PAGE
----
Prevention Policies Directory supports change at local level to improve lives of Canadians

Bylaws for eight risk factors in 31 municipalities added

Logo for Prevention Policies DirectoryMore than one in three Canadians will be diagnosed with cancer in their lifetime. Yet the World Cancer Research Fund estimates that a full third of cancer cases can be prevented by eliminating tobacco use, and another third avoided by a combination of eating nutritious food, limiting alcohol consumption, participating in regular physical activity and maintaining a healthy body weight.

While Canadians can take steps on their own to try to prevent these cancers, healthy public policies such as banning smoking on all city property or keeping junk food out of public buildings are just a few ways local governments can influence the health of residents directly, and help to reduce their risk of getting cancer.

Dan Steeves, Health Promoter and Team Lead at the Capital Health Addictions and Mental Health Programs in Nova Scotia, has seen firsthand how these policies can serve as catalysts to address complex public health challenges. He points to tobacco control as a prime example.

“From 2001 to 2008, many municipalities started enacting bylaws to create tobacco-free spaces. That inspired our provincial government to enact legislation to make sure there was a level playing field across all municipalities. Today in Nova Scotia, smoke free spaces are the norm and we can thank municipal smoking policies for inspiring the province,” Steeves said.

The Canadian Partnership Against Cancer’s Prevention Policies Directory brings together cancer and chronic disease prevention policies from over 50 Canadian sources in a searchable online tool. It was created to support public health professionals, academic researchers and policy specialists, such as Steeves, as they work to create healthier communities through policy change.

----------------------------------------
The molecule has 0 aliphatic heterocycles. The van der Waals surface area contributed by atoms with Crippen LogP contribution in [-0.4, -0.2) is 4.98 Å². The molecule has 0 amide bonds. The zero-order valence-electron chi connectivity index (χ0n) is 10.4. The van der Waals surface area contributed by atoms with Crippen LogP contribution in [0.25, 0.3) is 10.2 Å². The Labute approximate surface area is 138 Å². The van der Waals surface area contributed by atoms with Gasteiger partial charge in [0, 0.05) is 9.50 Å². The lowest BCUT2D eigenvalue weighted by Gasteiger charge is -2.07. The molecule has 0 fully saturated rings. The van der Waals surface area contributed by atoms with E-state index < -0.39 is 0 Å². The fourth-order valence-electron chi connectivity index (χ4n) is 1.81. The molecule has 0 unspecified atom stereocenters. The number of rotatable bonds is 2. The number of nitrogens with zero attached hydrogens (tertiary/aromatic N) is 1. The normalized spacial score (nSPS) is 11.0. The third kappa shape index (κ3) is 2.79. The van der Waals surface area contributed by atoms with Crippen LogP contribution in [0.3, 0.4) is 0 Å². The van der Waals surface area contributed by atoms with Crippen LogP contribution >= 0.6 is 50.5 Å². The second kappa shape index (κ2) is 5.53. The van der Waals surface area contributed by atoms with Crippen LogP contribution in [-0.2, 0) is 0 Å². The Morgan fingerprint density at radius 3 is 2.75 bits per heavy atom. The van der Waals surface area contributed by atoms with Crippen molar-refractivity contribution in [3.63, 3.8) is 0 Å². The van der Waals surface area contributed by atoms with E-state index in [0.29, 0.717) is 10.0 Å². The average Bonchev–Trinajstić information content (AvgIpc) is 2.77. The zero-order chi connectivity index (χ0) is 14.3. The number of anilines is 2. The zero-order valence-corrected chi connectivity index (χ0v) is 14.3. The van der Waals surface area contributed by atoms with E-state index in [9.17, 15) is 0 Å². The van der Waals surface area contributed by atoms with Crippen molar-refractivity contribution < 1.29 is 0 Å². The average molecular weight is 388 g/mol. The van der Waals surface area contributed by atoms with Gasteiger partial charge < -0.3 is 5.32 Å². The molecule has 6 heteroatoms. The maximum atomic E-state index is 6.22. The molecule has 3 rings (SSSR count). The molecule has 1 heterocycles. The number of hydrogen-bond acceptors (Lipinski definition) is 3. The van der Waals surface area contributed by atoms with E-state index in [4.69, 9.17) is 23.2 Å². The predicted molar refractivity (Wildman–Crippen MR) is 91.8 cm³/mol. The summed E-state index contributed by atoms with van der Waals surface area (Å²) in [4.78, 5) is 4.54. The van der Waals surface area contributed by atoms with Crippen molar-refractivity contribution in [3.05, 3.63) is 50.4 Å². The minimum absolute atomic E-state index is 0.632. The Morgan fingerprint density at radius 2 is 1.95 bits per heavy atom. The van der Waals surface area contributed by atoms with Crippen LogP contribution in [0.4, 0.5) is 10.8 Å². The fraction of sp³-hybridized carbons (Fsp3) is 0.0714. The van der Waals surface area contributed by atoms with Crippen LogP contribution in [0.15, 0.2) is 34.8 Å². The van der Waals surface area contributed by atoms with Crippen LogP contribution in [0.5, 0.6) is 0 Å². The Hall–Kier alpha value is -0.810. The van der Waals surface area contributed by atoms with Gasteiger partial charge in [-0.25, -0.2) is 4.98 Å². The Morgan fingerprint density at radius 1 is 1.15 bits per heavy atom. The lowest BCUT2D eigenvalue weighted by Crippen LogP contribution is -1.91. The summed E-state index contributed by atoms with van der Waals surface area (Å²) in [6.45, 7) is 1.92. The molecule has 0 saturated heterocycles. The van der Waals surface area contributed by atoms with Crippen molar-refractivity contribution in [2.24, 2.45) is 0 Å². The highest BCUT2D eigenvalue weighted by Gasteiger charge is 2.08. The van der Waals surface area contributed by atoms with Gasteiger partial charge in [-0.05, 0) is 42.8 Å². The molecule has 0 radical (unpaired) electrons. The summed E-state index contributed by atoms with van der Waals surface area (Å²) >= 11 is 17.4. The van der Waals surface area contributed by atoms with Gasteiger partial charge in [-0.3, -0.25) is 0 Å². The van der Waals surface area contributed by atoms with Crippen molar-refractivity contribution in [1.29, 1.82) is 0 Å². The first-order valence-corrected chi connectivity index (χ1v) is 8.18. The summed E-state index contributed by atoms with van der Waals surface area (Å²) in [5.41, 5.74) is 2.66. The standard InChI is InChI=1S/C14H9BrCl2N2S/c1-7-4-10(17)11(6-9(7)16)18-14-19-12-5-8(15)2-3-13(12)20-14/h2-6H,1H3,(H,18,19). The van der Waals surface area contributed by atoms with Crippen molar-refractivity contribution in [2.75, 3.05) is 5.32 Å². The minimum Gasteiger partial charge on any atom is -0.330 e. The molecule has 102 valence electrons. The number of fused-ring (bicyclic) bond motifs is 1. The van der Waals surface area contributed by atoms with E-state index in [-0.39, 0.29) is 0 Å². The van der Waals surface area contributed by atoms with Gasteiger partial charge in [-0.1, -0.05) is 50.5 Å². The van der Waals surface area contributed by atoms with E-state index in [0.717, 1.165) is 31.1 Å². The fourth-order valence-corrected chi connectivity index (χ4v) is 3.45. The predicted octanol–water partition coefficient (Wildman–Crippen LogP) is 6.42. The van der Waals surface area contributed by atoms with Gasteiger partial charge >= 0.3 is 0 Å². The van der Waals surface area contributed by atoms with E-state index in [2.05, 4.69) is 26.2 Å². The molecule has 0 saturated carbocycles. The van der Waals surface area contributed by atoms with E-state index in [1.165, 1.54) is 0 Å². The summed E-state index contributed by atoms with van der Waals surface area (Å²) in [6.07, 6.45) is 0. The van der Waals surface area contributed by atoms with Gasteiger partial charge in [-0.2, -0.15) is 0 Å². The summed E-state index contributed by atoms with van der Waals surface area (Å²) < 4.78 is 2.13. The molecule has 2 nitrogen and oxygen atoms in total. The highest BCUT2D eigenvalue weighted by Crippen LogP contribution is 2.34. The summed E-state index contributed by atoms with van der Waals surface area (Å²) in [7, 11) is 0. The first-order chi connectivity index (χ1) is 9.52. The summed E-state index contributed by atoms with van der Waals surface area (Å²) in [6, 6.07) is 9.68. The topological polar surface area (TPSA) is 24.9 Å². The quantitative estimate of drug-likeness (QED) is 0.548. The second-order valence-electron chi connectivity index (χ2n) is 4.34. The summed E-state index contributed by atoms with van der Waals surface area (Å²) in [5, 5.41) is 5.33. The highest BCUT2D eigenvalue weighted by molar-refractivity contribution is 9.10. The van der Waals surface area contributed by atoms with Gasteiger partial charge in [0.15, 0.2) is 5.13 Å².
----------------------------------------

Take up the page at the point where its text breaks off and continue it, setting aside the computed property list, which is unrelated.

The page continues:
“Very recently, our city council was debating whether to take all alcohol advertising off city buses. We used the Directory to discover that Saskatoon had a municipal bylaw banning alcohol advertising on city-run buses. That was extremely helpful – in the past, we would have had to do a Google search or started calling around,” Steeves said.

The Partnership continues to expand the breadth and number of policies indexed in the directory. Over the past year, the Partnership collaborated with the Urban Public Health Network to add policy information for 31 municipalities to the Prevention Policies Directory.

“Policy often acts as a catalyst to promote healthy behaviours and address complex public health challenges,” said Deb Keen, Director of Prevention and Research at the Canadian Partnership Against Cancer. “With the addition of municipal policies to the Prevention Policies Directory, we’re providing health professionals and policy specialists with information on what has worked in other jurisdictions to help create supportive environments for Canadians to make healthier choices and therefore reduce their cancer risk.”

The Partnership launched the Prevention Policies Directory in 2010 to facilitate better understanding of Canada’s policy landscape. It is the only searchable database in Canada that collects and disseminates policies and laws relating to all the modifiable risk factors for cancer and chronic disease – alcohol consumption, the built environment, infectious agents, nutrition, occupation and environmental exposures, physical activity, tobacco use, and UV and ionizing radiation.

Visit the Prevention Policies Directory.